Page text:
TMJ, or the joints that attach your jaw to the bottom of your skull, are incredibly complex in their movement, acting as sliding hinges that allow a wide range of varying motion, from the up and down motion of yawning to the side to side movement of chewing. If you have pain in this area though, you’re probably well aware of all the ways your jaw normally moves. All that motion can lead to plenty of painful reminders that something isn’t quite right. If you suspect TMJ pain to be the culprit behind your misery, read on to learn more about symptoms, causes, and your options for finding relief.
Signs of TMJ Disorder
If you are experiencing pain around the jaw and wondering if it’s more than just a temporary ache, here are other symptoms you might also experience:
- pain when chewing
- stiff jaw muscles and/or facial pain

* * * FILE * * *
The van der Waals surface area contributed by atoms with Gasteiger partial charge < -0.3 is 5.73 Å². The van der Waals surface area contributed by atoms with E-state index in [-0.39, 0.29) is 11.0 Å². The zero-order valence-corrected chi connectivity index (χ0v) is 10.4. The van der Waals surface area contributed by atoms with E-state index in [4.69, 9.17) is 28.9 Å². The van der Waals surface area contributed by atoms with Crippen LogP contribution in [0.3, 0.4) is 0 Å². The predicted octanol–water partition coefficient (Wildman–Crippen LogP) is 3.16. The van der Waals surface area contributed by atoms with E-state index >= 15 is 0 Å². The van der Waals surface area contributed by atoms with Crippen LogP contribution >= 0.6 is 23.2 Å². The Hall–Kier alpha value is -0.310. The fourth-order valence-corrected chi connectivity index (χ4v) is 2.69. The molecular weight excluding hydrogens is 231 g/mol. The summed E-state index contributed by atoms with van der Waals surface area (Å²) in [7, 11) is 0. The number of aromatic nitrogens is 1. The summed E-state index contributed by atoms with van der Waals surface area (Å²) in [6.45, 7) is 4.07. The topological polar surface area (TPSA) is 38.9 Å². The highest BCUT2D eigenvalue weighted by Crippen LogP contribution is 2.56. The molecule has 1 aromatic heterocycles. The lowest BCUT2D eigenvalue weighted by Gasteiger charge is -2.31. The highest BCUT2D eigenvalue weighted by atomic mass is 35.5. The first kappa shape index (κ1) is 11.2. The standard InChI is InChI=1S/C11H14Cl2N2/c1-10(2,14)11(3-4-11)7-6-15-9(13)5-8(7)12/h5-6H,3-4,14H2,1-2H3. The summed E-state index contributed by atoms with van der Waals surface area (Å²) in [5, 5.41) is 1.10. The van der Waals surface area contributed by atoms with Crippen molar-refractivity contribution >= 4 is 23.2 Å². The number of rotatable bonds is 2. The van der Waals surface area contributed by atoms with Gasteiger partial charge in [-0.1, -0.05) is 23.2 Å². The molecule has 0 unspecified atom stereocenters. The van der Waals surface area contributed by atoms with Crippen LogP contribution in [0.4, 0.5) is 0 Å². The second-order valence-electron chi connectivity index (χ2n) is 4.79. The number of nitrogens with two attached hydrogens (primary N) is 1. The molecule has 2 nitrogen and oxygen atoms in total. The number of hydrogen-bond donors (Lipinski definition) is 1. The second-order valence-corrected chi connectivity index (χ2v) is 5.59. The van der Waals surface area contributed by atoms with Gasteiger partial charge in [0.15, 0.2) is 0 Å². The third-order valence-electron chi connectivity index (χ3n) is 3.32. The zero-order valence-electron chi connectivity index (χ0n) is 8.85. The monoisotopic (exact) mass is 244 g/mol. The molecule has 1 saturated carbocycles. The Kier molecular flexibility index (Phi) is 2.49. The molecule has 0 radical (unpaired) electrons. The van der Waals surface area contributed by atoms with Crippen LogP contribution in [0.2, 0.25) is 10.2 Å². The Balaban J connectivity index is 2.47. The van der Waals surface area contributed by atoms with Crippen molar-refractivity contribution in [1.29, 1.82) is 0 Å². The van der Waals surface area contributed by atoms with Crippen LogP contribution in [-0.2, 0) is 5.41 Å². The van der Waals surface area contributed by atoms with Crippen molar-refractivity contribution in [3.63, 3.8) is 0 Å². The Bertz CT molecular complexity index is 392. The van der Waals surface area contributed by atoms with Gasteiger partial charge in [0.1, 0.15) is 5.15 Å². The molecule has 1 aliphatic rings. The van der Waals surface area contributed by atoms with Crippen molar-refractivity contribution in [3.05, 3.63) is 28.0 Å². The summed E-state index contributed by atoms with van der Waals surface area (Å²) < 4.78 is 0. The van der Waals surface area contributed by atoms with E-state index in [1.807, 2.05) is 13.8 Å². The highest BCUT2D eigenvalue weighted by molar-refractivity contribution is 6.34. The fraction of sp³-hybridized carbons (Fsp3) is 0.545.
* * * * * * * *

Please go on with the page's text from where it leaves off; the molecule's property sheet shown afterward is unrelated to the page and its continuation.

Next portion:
- a clicking or popping sound when moving the jaw
- the feeling of the jaw locking into place
Know that TMJ pain is more common in women than men. Additionally, the presence of a popping or clicking noise alone when moving the jaw is not a sign of TMJ disorder; the accompaniment of pain, caused by swelling or inflammation in or around the joint, is a key symptom.
Causes of TMJ pain
So what’s the origin of all this pain? The potential causes can be anything from injury to the jaw, teeth grinding or jaw clinching, or poor posture. Arthritis or connective tissue diseases can also cause injury to the cartilage or joints around the jaw and lead to TMJ.
Often, TMJ resolves itself over time, but if twiddling your thumbs while in pain doesn’t sound like your idea of a good time, a treatment plan can speed up the healing process. Your doctor might recommend a number of basic treatments starting with an over-the-counter anti-inflammatory medicine. In other cases, a mouth guard worn at night, gentle massage, or moist heat be in order. If these more conservative efforts prove unsuccessful, surgery might be something your doctor discusses with you.
To head off TMJ conditions at the pass, don’t be a stranger at your dentist’s office. Twice a year routine visits should help your dentist catch any potential TMJ issues before they become a painful problem.